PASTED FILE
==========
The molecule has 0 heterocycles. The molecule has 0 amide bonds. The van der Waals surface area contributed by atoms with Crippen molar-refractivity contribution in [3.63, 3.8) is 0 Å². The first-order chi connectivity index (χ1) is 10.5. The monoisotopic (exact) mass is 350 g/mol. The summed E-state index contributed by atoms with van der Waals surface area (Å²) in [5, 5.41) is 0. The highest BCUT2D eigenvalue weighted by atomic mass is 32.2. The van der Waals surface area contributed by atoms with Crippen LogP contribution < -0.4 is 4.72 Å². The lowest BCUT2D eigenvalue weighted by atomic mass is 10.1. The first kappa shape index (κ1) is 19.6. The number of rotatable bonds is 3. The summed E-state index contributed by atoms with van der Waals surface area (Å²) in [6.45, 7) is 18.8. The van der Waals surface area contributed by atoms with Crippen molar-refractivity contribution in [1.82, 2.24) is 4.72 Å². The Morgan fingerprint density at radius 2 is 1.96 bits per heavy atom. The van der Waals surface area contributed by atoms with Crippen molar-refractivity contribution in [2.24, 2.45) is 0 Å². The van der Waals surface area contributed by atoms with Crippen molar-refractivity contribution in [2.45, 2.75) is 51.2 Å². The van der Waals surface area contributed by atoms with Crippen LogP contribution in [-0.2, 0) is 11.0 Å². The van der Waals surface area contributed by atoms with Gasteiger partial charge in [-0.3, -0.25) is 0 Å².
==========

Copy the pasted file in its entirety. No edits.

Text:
The molecule has 0 heterocycles. The molecule has 0 amide bonds. The van der Waals surface area contributed by atoms with Crippen molar-refractivity contribution in [3.63, 3.8) is 0 Å². The first-order chi connectivity index (χ1) is 10.5. The monoisotopic (exact) mass is 350 g/mol. The summed E-state index contributed by atoms with van der Waals surface area (Å²) in [5, 5.41) is 0. The highest BCUT2D eigenvalue weighted by atomic mass is 32.2. The van der Waals surface area contributed by atoms with Crippen LogP contribution < -0.4 is 4.72 Å². The lowest BCUT2D eigenvalue weighted by atomic mass is 10.1. The first kappa shape index (κ1) is 19.6. The number of rotatable bonds is 3. The summed E-state index contributed by atoms with van der Waals surface area (Å²) in [6.45, 7) is 18.8. The van der Waals surface area contributed by atoms with Crippen molar-refractivity contribution in [1.82, 2.24) is 4.72 Å². The Morgan fingerprint density at radius 2 is 1.96 bits per heavy atom. The van der Waals surface area contributed by atoms with Crippen molar-refractivity contribution in [2.24, 2.45) is 0 Å². The van der Waals surface area contributed by atoms with Crippen molar-refractivity contribution in [2.45, 2.75) is 51.2 Å². The van der Waals surface area contributed by atoms with Crippen LogP contribution in [-0.2, 0) is 11.0 Å². The van der Waals surface area contributed by atoms with Gasteiger partial charge in [-0.3, -0.25) is 0 Å².